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The Bitter Pill

mortar pestleOne of the common problems that any paranormal investigation group eventually encounters is the delicate issue of prescription meds clients invariably depend upon but which they are reluctant to discuss with relative strangers interviewing them about their paranormal experiences.

 

Regardless of how forthcoming in their reports clients may be about even the most intimate details—whether a simple “feeling up” by a ghostly hand or a full case history of their sexual abuse—there’s something about a straightforward request for a list of all prescriptions and over-the-counter medications that makes clients balk.  This occurs despite the fact that all serious groups agree to confidentiality clauses and even have qualified medical professionals among their team members.  This reluctance stymies many an investigation from reaching proper conclusions, and it thwarts our community’s efforts at helping the clients to help themselves.

 

This isn’t to say that investigators don’t empathize with the client’s concerns.  When a relative stranger asks, “What are you taking?” it’s natural to resist what we have been taught to keep secret.  Although Health Management Organizations have made our relationships with doctors something of a transitory affair these days, we still wax sentimental about the doctor-patient relationship being something sacred and undisclosed even to our loved ones.  Telling people about the medicines in the cabinet or, worse, in the nightstand drawer where other secrets are vouchsafed has the effect of making even the most secure person feel just a little vulnerable because drug use is a prurient subject.

 

Furthermore, we live in an age when Medicare Part B can be the only thing standing between bankruptcy and pain management.  Our medications have real value, and a full report of what we have in stock is akin to an inventory of what’s in our safe deposit box.  It’s understandable for clients to worry just a little that disclosing a list of their medications will tempt investigators to case their home.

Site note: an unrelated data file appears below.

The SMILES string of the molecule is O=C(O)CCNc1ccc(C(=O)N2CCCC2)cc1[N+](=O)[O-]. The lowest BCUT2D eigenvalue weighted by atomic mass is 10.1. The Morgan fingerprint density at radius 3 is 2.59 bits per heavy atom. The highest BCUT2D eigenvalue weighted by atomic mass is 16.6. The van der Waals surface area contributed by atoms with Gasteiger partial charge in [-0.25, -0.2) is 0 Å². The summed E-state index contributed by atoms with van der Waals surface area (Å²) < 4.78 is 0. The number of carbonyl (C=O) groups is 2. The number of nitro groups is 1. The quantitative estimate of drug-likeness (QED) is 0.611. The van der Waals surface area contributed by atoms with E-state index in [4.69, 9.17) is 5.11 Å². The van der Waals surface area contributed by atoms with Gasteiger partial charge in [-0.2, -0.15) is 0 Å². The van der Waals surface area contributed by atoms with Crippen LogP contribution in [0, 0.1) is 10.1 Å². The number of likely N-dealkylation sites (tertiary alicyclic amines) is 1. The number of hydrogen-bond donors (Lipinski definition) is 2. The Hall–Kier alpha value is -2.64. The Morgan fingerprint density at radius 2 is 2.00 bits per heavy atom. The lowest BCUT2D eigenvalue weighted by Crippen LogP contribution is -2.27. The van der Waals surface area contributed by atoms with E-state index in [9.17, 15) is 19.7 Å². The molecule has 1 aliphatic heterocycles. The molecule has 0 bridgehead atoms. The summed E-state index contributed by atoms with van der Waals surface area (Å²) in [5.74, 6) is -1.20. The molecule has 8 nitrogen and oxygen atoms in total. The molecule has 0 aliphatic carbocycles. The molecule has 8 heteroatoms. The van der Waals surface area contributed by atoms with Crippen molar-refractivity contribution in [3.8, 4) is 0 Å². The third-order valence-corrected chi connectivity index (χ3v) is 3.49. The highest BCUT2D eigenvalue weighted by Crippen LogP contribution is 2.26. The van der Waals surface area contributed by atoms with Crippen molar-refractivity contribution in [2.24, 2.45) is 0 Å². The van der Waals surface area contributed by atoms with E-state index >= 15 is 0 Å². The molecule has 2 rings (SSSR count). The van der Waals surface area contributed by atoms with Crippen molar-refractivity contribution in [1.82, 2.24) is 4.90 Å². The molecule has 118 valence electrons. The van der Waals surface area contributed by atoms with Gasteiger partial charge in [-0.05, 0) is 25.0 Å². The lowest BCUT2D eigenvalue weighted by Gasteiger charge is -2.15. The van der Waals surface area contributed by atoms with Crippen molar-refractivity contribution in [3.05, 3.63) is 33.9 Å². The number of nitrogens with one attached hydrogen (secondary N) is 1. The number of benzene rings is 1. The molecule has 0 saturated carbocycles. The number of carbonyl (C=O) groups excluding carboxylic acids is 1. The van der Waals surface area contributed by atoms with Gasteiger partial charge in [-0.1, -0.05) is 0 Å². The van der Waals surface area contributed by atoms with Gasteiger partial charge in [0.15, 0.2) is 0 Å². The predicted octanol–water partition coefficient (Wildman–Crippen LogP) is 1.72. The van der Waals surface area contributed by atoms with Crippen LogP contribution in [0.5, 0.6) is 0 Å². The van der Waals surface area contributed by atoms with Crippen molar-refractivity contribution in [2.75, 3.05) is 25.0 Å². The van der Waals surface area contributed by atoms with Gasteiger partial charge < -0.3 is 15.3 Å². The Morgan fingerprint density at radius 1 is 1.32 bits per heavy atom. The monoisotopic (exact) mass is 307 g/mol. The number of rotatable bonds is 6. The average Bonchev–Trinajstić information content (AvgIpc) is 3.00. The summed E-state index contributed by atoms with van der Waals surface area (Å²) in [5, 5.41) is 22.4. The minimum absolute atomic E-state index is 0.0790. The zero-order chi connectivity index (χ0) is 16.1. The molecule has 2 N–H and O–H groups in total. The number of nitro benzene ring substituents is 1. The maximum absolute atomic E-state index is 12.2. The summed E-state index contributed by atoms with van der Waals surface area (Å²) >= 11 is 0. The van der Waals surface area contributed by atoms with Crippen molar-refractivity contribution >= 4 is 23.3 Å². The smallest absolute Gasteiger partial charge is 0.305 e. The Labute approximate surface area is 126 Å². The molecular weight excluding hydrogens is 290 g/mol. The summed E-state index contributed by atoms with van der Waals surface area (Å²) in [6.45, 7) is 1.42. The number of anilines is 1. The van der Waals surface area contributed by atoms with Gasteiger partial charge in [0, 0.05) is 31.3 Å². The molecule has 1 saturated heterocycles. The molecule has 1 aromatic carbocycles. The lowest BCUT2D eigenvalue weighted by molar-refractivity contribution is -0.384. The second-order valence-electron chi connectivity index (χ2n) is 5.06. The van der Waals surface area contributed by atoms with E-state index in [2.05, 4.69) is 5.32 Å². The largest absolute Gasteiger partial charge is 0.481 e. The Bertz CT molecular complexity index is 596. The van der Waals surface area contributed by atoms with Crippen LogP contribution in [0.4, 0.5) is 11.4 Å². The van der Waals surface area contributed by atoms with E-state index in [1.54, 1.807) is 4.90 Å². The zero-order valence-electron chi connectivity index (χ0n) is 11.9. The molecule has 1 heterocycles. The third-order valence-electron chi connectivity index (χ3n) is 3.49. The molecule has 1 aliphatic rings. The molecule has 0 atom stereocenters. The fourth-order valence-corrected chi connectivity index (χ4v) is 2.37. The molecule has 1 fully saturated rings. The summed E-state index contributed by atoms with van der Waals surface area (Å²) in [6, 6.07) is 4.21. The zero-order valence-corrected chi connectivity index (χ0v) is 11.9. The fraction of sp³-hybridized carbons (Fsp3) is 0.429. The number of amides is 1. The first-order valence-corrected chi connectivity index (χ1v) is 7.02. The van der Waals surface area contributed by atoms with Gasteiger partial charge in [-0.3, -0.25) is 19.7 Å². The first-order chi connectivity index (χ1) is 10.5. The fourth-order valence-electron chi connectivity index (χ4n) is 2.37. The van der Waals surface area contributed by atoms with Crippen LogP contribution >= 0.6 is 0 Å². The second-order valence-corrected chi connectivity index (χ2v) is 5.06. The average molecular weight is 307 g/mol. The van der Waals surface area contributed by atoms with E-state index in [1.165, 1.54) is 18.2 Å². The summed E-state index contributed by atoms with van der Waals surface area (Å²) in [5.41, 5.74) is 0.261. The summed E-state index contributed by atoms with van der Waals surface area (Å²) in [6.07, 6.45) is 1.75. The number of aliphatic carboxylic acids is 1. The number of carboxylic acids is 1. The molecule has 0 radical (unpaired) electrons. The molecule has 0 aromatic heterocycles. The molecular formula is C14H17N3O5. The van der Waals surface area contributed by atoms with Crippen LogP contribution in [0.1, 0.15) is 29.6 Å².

Clients also worry that they might be exposed for taking medications “under the counter.”  Six million Americans (2.5% of the population) admit to taking prescription drugs for non-medical purposes, and a significant percentage of people, especially among the elderly, admit to using their spouse’s prescription medications without a doctor’s permission. Our culture’s current climate about medical care is partly to blame:  many doctors will not resort to drug treatments for conditions they cannot clinically prove, especially if the drugs have a risk of dependency, so patients resort to taking matters into their own hands.  Complicating the matter is the stigma of addiction:  the drug companies that virtuously offer those over-the-counter, non habit-forming pain relievers are also the same companies pedaling a bewildering assortment of new pharmaceutical panaceas featured in upbeat ads with nonchalant warnings about deadly serious side effects.  On the one hand, such drug companies encourage the health “awareness” that leads patients to drug dependency, but on the other hand they cultivate a view of drug dependency as a true moral failure, tacitly equated with street drug addictions.  So, we live in fear of being pegged as “drug addicts” because we need medicines that are habit-forming.  And, in truth, the moment that we start taking such medicines outside of a doctor’s recommendation, we have crossed over into that gray area between “medicinally dependent” and “drug addicted.”  Few clients really want to be judged for that, much less compared to Rush Limbau.